Muscadine Wine: A Tennessee Staple

John and I recently had the opportunity to taste and tour at Del Monaco Winery, a vineyard and winery at our own back door. While we were there we had delicious wine made from locally sourced grapes including the southern classic – muscadine wine.

There are a few varietals of grapes native to Tennessee such as muscadine grapes, concord, catawba, and niagara. Areas of Tennessee can also grow hybrid grapes including chardonel, noirette, and traminette. Just as Southern staples like Sweetwater Cheese and Belle Chèvre make cheese from their own sourced milk, I feel like it is especially important as a wine writer to feature wineries that have vineyards, grow their own grapes, and put emphasis on local heritage.

Bonné, writer of The New Wine Rules, says essentially that we as Americans are afraid of not coming across as wine snobs. This could not be more true. Staying in-tune to our roots includes learning more about pairing the wines from our own local soil. A Southern gourmet farm-to-table restaurant should serve southern harvested chardonel, not French Chassagne Montrachet chardonnay. I would love to see a movement where more Tennessee homes serve Southern wine with their heirloom recipes. Tennessee wine is the perfect pairing for fried green tomatoes.

With that being said, it is important to find your preferred sources of great local wine. There are a few characteristics to look for when choosing a good bottle of muscadine.

Muscadine wine is typically sweet, however, there is a difference in a wine with sweetness as opposed to wine that tastes sugary. Avoid any wine you would describe as syrupy or sugary. A barometer to determine a good muscadine wine is to observe if there is complexity behind the sweetness. The muscadine wine produced at Del Monaco is an immediate burst of juicy sweet pineapple, buttery vanilla custard with a finish of local honey and candied ginger. The sweetness should never overshadow the taste of the wine.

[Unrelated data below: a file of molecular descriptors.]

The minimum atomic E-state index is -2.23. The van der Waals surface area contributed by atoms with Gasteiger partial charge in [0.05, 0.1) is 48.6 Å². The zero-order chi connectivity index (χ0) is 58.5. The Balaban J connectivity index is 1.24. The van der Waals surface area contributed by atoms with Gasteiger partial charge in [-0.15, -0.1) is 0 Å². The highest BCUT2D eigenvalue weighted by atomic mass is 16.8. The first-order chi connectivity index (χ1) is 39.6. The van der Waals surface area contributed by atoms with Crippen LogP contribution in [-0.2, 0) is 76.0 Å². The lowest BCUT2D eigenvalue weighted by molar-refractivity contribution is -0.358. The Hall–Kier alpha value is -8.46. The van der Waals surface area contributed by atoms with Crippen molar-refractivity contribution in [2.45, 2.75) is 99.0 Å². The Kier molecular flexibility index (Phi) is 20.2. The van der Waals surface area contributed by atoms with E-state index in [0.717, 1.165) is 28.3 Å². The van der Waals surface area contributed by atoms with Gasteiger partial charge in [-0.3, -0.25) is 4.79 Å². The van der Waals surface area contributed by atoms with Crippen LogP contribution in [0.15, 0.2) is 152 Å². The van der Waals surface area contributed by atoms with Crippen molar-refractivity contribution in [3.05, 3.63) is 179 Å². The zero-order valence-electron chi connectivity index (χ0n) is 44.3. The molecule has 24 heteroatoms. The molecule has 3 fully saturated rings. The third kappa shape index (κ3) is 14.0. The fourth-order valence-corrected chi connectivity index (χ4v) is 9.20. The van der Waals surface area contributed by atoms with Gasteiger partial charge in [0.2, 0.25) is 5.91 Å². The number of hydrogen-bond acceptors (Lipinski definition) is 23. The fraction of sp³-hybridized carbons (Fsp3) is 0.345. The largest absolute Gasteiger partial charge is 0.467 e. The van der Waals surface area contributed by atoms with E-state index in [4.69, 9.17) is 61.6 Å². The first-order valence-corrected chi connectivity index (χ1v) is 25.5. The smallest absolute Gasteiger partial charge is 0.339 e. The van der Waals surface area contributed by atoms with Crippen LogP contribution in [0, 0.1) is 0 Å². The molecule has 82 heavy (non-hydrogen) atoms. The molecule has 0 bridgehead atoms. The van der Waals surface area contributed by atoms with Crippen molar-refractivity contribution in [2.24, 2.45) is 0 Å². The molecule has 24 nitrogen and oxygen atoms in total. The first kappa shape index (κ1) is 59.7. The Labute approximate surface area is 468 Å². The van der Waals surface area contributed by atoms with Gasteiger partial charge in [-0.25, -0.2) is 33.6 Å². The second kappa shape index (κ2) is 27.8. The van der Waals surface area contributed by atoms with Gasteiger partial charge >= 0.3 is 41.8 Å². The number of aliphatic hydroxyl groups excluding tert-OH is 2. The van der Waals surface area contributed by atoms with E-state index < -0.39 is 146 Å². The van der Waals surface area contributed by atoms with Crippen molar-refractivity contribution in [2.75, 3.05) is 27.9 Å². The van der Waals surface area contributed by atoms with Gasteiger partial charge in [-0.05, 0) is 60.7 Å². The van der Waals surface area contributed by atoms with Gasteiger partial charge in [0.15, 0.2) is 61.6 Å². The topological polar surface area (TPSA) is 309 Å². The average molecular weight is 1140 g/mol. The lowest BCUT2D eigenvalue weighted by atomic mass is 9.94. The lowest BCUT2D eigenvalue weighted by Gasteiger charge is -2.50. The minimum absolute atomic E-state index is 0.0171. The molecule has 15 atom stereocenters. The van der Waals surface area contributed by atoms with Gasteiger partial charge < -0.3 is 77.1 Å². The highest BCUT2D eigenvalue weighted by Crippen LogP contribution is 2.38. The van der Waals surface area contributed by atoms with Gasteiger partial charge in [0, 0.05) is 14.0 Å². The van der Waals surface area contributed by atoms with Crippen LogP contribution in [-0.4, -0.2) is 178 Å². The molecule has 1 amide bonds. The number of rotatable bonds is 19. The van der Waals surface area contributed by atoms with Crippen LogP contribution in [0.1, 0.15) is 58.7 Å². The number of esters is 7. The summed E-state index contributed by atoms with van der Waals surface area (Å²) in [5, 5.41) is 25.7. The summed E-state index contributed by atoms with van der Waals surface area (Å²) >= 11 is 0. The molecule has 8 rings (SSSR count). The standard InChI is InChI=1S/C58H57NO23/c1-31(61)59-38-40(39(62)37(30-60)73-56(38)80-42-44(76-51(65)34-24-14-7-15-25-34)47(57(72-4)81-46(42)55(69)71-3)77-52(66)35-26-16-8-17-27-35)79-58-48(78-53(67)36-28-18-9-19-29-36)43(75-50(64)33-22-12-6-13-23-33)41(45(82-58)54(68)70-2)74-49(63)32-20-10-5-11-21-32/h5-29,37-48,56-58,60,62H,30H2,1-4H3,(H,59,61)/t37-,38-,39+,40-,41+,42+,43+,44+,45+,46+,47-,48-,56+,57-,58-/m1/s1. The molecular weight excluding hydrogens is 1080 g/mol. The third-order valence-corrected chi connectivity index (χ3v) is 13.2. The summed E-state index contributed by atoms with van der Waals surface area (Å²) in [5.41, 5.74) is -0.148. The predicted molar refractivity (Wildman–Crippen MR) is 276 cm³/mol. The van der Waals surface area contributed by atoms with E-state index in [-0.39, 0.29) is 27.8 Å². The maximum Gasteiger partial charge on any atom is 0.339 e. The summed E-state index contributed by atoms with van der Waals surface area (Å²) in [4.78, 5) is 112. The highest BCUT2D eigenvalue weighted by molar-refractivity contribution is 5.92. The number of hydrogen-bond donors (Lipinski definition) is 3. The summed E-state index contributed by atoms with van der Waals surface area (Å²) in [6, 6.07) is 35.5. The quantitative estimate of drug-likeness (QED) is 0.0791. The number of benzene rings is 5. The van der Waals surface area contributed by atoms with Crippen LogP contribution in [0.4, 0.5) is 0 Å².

Muscadine is the perfect pairing for crispy buttermilk fried chicken, southern greens cooked in bacon fat, creamy rosemary herbed mashed potatoes, or pickled deviled eggs. Local wine is alway a good pairing choice for regional, seasonal food.

When I was around twenty years old we were attending a small rural church and I had the privilege of being ‘adopted’ by Granny Short. Every Tuesday night I would go visit her and be fed and taught how to cook classic Southern fare. We fried freshly caught catfish, made apple pies in a cast iron skillet, and had melt in your mouth collards cooked with bacon fat and drizzled with a bit of vinaigrette. I was barefoot and loving life in her kitchen. This was an introduction for me to the world of Southern hospitality and comfort food. These warm moments sparked a love of inviting people into my own kitchen.

The purpose of wine and entertaining is purely enjoyment. There is nothing more pleasurable to me than lingering in the kitchen, cooking foods from my heritage, sipping wine.

For the love of local food, consider serving some Tennessee table wine along with your Southern favorites.

Pull up a chair.

Take a taste.

Come join us.

Life is so endlessly delicious.

~Ruth Reichl